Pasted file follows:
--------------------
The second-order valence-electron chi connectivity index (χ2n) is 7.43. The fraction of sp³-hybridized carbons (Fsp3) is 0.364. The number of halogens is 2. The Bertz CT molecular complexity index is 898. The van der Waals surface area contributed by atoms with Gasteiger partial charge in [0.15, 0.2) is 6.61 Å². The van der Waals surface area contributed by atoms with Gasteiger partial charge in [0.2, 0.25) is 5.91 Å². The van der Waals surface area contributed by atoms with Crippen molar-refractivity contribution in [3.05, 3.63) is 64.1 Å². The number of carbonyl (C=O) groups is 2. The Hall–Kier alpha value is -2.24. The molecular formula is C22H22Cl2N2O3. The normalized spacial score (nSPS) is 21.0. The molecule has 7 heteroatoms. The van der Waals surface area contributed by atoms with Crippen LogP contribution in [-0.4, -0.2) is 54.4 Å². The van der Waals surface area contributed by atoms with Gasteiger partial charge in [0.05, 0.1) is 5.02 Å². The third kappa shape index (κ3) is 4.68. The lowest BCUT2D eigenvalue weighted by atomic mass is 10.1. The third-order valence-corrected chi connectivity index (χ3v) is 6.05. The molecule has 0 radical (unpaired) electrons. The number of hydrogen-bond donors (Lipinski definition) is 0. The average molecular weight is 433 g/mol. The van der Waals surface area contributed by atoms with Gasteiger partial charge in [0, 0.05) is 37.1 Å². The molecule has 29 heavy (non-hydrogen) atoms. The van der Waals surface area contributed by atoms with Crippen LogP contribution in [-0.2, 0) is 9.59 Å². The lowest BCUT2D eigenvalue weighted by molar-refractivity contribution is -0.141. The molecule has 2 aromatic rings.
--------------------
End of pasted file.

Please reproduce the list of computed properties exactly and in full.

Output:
The second-order valence-electron chi connectivity index (χ2n) is 7.43. The fraction of sp³-hybridized carbons (Fsp3) is 0.364. The number of halogens is 2. The Bertz CT molecular complexity index is 898. The van der Waals surface area contributed by atoms with Gasteiger partial charge in [0.15, 0.2) is 6.61 Å². The van der Waals surface area contributed by atoms with Gasteiger partial charge in [0.2, 0.25) is 5.91 Å². The van der Waals surface area contributed by atoms with Crippen molar-refractivity contribution in [3.05, 3.63) is 64.1 Å². The number of carbonyl (C=O) groups is 2. The Hall–Kier alpha value is -2.24. The molecular formula is C22H22Cl2N2O3. The normalized spacial score (nSPS) is 21.0. The molecule has 7 heteroatoms. The van der Waals surface area contributed by atoms with Crippen LogP contribution in [-0.4, -0.2) is 54.4 Å². The van der Waals surface area contributed by atoms with Gasteiger partial charge in [0.05, 0.1) is 5.02 Å². The third kappa shape index (κ3) is 4.68. The lowest BCUT2D eigenvalue weighted by atomic mass is 10.1. The third-order valence-corrected chi connectivity index (χ3v) is 6.05. The molecule has 0 radical (unpaired) electrons. The number of hydrogen-bond donors (Lipinski definition) is 0. The average molecular weight is 433 g/mol. The van der Waals surface area contributed by atoms with Gasteiger partial charge in [0, 0.05) is 37.1 Å². The molecule has 29 heavy (non-hydrogen) atoms. The van der Waals surface area contributed by atoms with Crippen LogP contribution in [-0.2, 0) is 9.59 Å². The lowest BCUT2D eigenvalue weighted by molar-refractivity contribution is -0.141. The molecule has 2 aromatic rings.